France on Fridays: Tapisserie et Tripe

LES DEUX AMIS EN FRANCE
Tapestry and Tripe • Thursday, June 8

Today we are off to Bayeux, home to the famous Bayeux tapestry, a 20” by 230’ embroidered cloth which narrates the 1066 Norman invasion of England. It is a “must see,” according to my sister.

Bayeux is west of Honfleur, north of Caen, so we make our way out of Honfleur on familiar roads again. Our travels this day, and all of our days en route, dans la voiture, are accompanied by NRJ, the French/European pop station. And each day, every day, we hear our favorites: Je M’Appelle Bagdad, World Hold On, and Sin, Sin, Sin.

On this day — though it could have been another day, the second leg of this journey a mix of exhaustion and over-consumption of sites and travel — we are driving along, listening to the standard French pop-station banter, when suddenly…

[insert Beatles’ You Say It’s Your Birthday and phone ringing]

“Bonjour?”

“Bonjour, Louis?”

“Oui?”

“Louis?”

“Oui, c’est lui.”

“C’est Louis?”

“Oui.

“C’est Louis?”

“Oui, c’est lui.”

Je devine que vous avez dû être là (I guess you had to be there). But for DeLinda and I…this is one of the funniest moments. We laugh out loud at the birthday phone call, poor Louis, and us, driving along a highway in France, completely “in on” the joke.

I confess our day in Bayeux is a bit of a blur. The next several days will be, as the blank pages in my journal attest. Specific details and commentary gave way to shorter synopses by Notre Dame, leading to cryptic shorthand references of the days that followed. My entry for this day could as well read “shopping, tapestry, gifts from the sea, salads in Honfleur,” so I will attempt to elaborate here…

We wander Bayeux for an hour or so, seeing the magnificent Cathédrale Notre-Dame de Bayeux, enjoying a tourist-train ride through city streets, and some shopping before stopping for lunch. We have proclaimed “non” to our now-standard selection of ham and cheese (perhaps at the insistence of Aurora, our porcine puppet traveling companion, see below). Instead, we select a charming bistro for our culinary adventure.

In a lovely dining room with linen tablecloths and full-service flatwear, we look forward to our innovative selections. DeLinda’s mackerel salad appetizer is a portent of the “delectable” main courses we each select from the menu. Mine, “Gifts from the Sea” promises a spread of local seafood delights, while DeLinda’s soup, we assume, will be bouillabaisse-like in presentation.

This is a faux-pas. Une grand faux-pas.

“Gift from the Sea” consists of three items: shrimp avec squirting guts, petit, swallow-quickly snails, and large, chewy escargots that could not go down fast enough, despite the assistance of a bland and slippery mayonnaise sauce.

In disbelief, I look up with a friendly grimace at DeLinda, hoping she has fared better. She sits with a look of worry over a lovely, white ceramic tureen filled with a steaming grayish-brown stew.

“This is not what I thought,” she says quietly, shaking her head back and forth slowly.

“I should have known this,” she continues solemnly. “Tripe is not fish…it’s intestines.”

So much for culinary adventure! Somehow a sixth ham and cheese pairing doesn’t seem so bad. Quietly, we attempt to eat our meal, then push aside our half-empty plates with disappointment. Thankfully, the decadent desserts provide palate-cleansing (eviscerating) rescue.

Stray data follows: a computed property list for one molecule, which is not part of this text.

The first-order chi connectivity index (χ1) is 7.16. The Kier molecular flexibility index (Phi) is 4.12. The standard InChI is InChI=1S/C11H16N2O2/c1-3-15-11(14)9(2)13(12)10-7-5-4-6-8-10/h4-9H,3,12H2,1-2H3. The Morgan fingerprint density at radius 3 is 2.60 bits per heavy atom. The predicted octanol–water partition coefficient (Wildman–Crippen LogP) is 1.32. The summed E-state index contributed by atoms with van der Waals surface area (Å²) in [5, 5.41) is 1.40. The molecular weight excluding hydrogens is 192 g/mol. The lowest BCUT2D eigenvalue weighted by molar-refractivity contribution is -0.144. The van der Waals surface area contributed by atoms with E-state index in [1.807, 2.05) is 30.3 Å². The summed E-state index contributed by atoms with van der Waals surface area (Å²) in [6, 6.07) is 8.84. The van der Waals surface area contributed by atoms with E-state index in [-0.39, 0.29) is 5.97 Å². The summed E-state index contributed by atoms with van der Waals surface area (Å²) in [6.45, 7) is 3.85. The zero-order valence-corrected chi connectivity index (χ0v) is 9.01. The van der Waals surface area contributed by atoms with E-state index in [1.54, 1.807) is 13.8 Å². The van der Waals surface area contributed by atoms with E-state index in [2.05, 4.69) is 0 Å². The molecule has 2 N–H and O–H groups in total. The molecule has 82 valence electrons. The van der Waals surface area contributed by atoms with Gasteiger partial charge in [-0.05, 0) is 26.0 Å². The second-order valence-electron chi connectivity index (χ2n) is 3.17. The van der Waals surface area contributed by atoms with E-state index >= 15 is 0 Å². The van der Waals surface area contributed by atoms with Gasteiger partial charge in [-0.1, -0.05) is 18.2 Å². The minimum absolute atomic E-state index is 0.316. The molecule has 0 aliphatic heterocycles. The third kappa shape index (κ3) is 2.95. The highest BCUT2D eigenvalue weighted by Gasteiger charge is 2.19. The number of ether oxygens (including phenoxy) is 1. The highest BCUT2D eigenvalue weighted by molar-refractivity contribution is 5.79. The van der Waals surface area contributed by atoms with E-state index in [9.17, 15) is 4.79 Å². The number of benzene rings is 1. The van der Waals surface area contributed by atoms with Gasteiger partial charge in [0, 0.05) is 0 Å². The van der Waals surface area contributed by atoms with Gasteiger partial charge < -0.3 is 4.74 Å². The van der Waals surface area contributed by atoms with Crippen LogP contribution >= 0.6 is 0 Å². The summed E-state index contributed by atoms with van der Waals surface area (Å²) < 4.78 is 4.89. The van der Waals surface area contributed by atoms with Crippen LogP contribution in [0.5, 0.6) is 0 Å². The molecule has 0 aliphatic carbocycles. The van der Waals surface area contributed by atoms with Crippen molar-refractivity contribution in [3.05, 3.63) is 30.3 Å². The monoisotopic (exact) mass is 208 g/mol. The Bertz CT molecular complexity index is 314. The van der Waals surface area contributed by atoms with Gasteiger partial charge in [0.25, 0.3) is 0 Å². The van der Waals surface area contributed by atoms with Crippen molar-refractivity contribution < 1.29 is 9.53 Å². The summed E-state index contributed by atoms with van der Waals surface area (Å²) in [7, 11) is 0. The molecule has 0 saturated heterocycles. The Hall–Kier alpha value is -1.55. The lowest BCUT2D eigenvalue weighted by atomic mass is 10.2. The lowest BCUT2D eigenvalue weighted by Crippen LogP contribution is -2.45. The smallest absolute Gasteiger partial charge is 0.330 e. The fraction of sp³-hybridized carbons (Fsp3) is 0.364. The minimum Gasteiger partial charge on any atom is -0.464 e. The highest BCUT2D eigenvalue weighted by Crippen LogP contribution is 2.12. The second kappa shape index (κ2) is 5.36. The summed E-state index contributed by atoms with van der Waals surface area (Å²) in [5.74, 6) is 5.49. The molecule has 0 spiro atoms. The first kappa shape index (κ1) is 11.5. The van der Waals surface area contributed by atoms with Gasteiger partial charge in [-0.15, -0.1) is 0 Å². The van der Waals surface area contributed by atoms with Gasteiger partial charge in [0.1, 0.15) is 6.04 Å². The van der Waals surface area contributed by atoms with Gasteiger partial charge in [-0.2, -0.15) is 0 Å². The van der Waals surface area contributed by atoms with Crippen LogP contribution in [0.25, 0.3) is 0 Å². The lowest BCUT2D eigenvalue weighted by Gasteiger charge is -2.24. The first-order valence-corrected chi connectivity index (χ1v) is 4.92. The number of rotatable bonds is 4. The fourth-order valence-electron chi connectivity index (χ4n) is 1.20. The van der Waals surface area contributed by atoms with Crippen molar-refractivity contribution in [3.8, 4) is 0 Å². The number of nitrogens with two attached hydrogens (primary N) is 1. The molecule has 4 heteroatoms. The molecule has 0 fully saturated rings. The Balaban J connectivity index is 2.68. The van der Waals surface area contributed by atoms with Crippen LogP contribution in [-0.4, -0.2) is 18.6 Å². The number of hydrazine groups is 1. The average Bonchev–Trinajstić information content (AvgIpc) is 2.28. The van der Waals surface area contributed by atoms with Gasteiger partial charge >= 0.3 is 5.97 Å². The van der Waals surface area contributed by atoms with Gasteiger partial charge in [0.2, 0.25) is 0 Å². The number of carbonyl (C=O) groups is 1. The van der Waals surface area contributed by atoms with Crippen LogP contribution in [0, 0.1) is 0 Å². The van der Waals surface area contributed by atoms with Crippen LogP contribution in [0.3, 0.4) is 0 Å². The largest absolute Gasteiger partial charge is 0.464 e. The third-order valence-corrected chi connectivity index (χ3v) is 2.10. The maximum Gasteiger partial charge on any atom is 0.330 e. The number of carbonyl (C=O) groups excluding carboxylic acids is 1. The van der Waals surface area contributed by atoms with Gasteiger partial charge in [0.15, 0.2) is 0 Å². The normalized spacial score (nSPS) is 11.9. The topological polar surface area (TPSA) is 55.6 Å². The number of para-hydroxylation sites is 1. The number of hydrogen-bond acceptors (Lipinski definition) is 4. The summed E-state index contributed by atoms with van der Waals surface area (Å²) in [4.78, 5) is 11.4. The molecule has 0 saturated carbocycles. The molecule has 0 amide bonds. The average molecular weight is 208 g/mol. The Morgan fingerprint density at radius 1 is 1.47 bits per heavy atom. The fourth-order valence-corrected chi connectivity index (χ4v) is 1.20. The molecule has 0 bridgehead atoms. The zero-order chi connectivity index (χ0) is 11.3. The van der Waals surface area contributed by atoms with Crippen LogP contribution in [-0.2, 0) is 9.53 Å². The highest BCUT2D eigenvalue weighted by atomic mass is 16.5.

We see the Bayeux Tapestry, then — a “must see” maybe for the embroidery enthusiasts among us. Housed in a long and dimly lit museum room, the tapestry is presented in a winding display case that curves back upon itself. It is the only way to showcase this creation that stretches the length of a football field.

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Scroll right to see the entire Bayeux Tapestry, courtesy of Wikipedia.

The entire Bayeux Tapestry

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With that checked off our list, we take in a little shopping, along cobblestone streets filled with boutiques and charming shops.

“Achoo!” sneezes DeLinda in a stationery store.

“God bless you,” I say in response.

“Giggle” comes from across the aisle.

Apparently, sneezing is another faux pas – akin to petting strangers’ dogs in elevators, we surmise. “God bless you,” is nice, but the French expect an “excuse me.” Who knew?

On the way back to Honfleur, we detour across the Pont de Normandie, a giant cabled bridge that spans the river Seine (yes, the same one that’s in Paris), outside of Honfleur proper. Similar in structure to the new bridge in Boston that crosses the Charles River, it is some 700 feet high and its total length is more than a half-mile long. When it was built in 1995, it was the longest bridge of its kind in the world. The experience of this detour, this drive up and over and back, reminds us of a thrill ride, exhilarating and frightening all at once.

In Honfleur, we wander to the quay for dinner. Salads, as I recall. Light fair and kirs. A little souvenir shopping — pottery and postcards — before bed. Tomorrow, we leave for Provins.

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Please click here to see France from Aurora’s point of view.

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• • •

Les Deux Amis En France, ©2011 Jen Payne. All rights reserved.

See also:
L’introduction
C’est La Vie
La Plus Longue Journée
À Travers La Ville
Petits Oeuvres D’art
Escalier au Ciel
Plus Escaliers et Alors Nous Arrêtons
Le Voyage de la Route!
Les Américains
Saints et Soldats

Photos ©2011, Jen Payne, DeLinda Fox.

4 thoughts on “France on Fridays: Tapisserie et Tripe

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